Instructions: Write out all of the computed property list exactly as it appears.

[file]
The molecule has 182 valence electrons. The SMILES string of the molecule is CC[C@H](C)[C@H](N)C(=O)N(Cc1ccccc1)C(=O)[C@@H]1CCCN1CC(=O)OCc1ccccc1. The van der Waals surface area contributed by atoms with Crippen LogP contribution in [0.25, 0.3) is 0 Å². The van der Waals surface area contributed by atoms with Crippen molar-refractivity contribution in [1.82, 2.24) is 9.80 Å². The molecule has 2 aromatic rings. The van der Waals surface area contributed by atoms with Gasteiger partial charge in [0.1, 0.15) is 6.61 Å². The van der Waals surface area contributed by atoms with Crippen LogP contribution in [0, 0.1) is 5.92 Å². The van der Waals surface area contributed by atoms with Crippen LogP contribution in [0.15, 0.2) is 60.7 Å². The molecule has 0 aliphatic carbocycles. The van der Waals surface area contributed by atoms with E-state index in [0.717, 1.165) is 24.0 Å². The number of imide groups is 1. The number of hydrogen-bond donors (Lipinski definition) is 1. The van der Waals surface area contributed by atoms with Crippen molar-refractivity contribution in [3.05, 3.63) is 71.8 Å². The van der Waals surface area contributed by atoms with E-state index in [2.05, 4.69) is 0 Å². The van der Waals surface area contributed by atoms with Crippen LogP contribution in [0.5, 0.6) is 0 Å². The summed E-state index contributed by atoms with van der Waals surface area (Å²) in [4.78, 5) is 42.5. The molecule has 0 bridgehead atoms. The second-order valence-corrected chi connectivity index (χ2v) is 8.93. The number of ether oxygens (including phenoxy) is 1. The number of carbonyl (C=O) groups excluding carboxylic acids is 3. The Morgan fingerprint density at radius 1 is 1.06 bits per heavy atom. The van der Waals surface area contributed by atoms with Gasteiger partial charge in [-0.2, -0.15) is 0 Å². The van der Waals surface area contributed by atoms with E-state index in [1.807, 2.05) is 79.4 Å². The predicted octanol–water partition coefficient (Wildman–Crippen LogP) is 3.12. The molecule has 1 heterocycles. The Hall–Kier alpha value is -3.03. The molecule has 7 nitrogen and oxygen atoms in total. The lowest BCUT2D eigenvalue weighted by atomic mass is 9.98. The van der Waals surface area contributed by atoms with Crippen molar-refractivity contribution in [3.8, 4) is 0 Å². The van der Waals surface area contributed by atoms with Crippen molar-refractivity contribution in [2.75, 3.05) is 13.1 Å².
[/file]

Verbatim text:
The molecule has 182 valence electrons. The SMILES string of the molecule is CC[C@H](C)[C@H](N)C(=O)N(Cc1ccccc1)C(=O)[C@@H]1CCCN1CC(=O)OCc1ccccc1. The van der Waals surface area contributed by atoms with Crippen LogP contribution in [0.25, 0.3) is 0 Å². The van der Waals surface area contributed by atoms with Crippen molar-refractivity contribution in [1.82, 2.24) is 9.80 Å². The molecule has 2 aromatic rings. The van der Waals surface area contributed by atoms with Gasteiger partial charge in [0.1, 0.15) is 6.61 Å². The van der Waals surface area contributed by atoms with Crippen LogP contribution in [0, 0.1) is 5.92 Å². The van der Waals surface area contributed by atoms with Crippen LogP contribution in [0.15, 0.2) is 60.7 Å². The molecule has 0 aliphatic carbocycles. The van der Waals surface area contributed by atoms with E-state index in [0.717, 1.165) is 24.0 Å². The number of imide groups is 1. The number of hydrogen-bond donors (Lipinski definition) is 1. The van der Waals surface area contributed by atoms with Crippen molar-refractivity contribution in [3.05, 3.63) is 71.8 Å². The van der Waals surface area contributed by atoms with E-state index in [2.05, 4.69) is 0 Å². The van der Waals surface area contributed by atoms with Crippen LogP contribution in [0.5, 0.6) is 0 Å². The summed E-state index contributed by atoms with van der Waals surface area (Å²) in [4.78, 5) is 42.5. The molecule has 0 bridgehead atoms. The second-order valence-corrected chi connectivity index (χ2v) is 8.93. The number of ether oxygens (including phenoxy) is 1. The number of carbonyl (C=O) groups excluding carboxylic acids is 3. The Morgan fingerprint density at radius 1 is 1.06 bits per heavy atom. The van der Waals surface area contributed by atoms with Gasteiger partial charge in [-0.2, -0.15) is 0 Å². The van der Waals surface area contributed by atoms with E-state index in [1.807, 2.05) is 79.4 Å². The predicted octanol–water partition coefficient (Wildman–Crippen LogP) is 3.12. The molecule has 1 heterocycles. The Hall–Kier alpha value is -3.03. The molecule has 7 nitrogen and oxygen atoms in total. The lowest BCUT2D eigenvalue weighted by atomic mass is 9.98. The van der Waals surface area contributed by atoms with Crippen molar-refractivity contribution in [3.8, 4) is 0 Å². The van der Waals surface area contributed by atoms with Crippen molar-refractivity contribution in [2.75, 3.05) is 13.1 Å².